“Without question, history will vindicate Edward Snowden as it has Daniel Ellsberg,” says Eisler, and I agree with him entirely. But I’m doubtful that Obama will take the opportunity to be on history’s right side. The president has been wildly supportive of the surveillance state, and he’s now busy campaigning for Hillary Clinton, who has been outspoken on wanting to put Snowden on trial as a traitor, and doesn’t seem to possess working knowledge on what a whistle blower is.
Beyond that, there is no political will inside the American political establishment for a change to the present state of things. The Washington Post, which used Snowden as a source for it’s Pulitzer winning articles on NSA spy programs, has turned around and called for him to be prosecuted for releasing the documents that it, in turn, made public.
In no uncertain terms, The House Permanent Select Committee on Intelligence made clear that “Edward Snowden is no hero – he’s a traitor who willfully betrayed his colleagues and his country,” in spite of there being no evidence to anything released doing anything but reputational harm (significant as that may be) and causing more people to re-evaluate the existence of certain activities. The Committee press release reminds that We the People can’t actually see the report, but rest assured, it’s 36 pages long and has 230 footnotes. What that’s supposed to tell us, I have not one clue. It’s like saying ‘okay, we can’t tell you why we think this, but you can trust it because the report is printed on some high quality paper and uses a very readable sans-serif font.’
The entire committee executive summary of the mystery report is misleading, and that’s already been explored by investigative journalist Barton Gellman, here. But it’s fueling the technocratic red herring arguments, like that from Harvard Law School professor Jack Goldsmith, whose entire argument hinges on the claim that “it is naïve or disingenuous to think that the damage to U.S. intelligence operations was anything but enormous,” without citing any evidence to support the claim in what amounts to a rant that mostly focuses on perceptions of what it means to swear national allegiance and pithy remarks one why he doesn’t like presidential pardons. And he teaches law.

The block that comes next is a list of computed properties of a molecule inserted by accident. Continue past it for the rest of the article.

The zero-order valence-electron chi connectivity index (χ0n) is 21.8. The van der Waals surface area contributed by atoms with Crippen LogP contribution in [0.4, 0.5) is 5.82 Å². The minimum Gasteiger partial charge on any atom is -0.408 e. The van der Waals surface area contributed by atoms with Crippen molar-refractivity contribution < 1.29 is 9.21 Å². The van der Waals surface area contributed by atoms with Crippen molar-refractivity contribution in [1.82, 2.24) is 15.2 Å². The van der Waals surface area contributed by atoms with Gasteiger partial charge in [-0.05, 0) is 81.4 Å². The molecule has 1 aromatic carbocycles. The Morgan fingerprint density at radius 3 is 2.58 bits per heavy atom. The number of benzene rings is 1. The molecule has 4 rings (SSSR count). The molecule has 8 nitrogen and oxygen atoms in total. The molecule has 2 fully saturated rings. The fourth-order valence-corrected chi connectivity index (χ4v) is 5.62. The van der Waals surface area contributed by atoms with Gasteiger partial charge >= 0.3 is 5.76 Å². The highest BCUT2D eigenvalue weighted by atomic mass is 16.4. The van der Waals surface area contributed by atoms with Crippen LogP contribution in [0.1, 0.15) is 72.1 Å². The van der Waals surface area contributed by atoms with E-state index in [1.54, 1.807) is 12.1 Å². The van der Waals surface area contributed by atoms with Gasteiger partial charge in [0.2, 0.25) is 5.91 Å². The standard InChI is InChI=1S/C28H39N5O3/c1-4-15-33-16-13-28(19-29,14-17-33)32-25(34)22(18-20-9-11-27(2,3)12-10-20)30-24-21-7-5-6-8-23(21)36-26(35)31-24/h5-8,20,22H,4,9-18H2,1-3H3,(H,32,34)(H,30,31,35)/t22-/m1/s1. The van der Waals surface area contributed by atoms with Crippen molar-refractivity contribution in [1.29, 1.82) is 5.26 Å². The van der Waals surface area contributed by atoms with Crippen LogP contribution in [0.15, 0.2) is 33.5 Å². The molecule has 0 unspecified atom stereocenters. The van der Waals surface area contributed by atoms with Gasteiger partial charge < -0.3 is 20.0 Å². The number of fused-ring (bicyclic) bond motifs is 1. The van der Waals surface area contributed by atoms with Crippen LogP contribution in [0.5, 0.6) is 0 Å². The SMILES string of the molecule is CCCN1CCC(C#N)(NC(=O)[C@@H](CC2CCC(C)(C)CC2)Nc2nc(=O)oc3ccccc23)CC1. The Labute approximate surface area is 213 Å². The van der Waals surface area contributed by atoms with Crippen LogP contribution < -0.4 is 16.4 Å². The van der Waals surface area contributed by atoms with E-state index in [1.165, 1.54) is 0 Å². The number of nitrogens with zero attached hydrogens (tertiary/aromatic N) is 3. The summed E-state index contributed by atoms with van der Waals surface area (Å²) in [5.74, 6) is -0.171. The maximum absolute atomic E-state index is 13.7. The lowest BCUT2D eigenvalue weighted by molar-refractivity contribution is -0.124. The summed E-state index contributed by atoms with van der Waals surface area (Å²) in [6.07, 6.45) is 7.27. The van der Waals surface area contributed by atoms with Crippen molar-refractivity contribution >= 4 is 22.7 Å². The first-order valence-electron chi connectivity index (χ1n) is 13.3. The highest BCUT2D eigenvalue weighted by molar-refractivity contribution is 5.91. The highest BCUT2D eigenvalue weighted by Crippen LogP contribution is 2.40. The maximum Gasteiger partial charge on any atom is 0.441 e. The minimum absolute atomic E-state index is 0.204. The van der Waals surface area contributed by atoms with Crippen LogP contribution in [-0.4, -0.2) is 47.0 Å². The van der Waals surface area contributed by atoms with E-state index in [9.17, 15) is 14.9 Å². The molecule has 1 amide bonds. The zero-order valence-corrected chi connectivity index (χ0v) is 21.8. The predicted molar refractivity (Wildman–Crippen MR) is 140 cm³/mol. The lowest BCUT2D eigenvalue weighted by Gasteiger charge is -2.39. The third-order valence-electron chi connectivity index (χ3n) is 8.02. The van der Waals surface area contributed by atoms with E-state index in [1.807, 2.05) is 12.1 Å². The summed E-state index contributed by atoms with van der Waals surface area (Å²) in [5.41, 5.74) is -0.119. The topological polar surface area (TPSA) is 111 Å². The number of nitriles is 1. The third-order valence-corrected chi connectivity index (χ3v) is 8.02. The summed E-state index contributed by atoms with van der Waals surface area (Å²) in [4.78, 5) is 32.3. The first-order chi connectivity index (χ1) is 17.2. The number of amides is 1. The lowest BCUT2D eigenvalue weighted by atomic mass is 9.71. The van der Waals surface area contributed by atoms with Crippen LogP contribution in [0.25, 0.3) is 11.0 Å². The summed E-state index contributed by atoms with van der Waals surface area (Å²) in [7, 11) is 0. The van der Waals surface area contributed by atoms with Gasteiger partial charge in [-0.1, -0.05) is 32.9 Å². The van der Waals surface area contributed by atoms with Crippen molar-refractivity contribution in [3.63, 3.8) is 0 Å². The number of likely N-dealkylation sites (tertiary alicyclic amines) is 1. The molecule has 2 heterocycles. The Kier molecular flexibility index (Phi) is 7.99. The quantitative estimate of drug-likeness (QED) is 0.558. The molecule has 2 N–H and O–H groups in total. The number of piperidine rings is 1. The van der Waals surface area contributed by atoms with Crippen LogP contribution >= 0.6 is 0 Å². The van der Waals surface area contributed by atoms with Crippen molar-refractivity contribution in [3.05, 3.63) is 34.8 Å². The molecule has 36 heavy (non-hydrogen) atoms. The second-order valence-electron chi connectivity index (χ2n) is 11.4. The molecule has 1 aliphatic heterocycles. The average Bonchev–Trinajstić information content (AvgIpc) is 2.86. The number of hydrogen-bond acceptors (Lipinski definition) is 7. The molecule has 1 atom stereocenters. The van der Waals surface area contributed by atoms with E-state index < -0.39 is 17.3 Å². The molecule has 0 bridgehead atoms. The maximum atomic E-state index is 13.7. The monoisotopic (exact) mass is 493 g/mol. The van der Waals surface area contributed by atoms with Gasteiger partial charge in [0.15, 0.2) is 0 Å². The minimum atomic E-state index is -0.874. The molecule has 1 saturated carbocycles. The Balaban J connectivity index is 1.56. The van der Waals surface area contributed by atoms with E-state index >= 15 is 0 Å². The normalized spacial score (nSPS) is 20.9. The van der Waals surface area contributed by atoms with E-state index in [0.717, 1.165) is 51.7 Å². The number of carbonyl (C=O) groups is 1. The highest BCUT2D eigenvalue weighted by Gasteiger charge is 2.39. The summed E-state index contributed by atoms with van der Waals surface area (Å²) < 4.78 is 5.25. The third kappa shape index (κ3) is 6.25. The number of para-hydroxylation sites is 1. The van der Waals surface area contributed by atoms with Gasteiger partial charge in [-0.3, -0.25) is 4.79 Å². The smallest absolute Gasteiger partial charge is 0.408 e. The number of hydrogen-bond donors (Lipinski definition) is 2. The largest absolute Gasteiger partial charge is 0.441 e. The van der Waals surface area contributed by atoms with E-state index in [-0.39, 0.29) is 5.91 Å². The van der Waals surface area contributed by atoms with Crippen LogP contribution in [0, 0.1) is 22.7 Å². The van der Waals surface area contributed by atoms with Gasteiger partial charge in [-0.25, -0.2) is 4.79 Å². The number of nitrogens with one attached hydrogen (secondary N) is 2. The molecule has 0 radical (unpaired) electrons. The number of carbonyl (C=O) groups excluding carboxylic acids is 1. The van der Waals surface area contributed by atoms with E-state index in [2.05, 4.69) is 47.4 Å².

In some sort of magical reality alternate universe where President Obama decides to give Edward Snowden a pardon, it will not be a signal that anything has changed. Not in terms of the U.S.’s relationship with its invasive mass surveillance techniques, and not with its increasing lazzais faire attitude about various agencies using off-the-shelf, whack-a-mole malware in what seems to pass for targeted surveillance. In that context, a pardon would be a propaganda move. This policy trajectory would not change under a President Clinton, and would likely take a turn for the bizarre (if not worse) under a President Trump.
So, support a pardon for Edward Snowden because of what it will mean when it doesn’t happen. America needs its exiles. They may one day be the only ones who can speak freely about what’s wrong with it.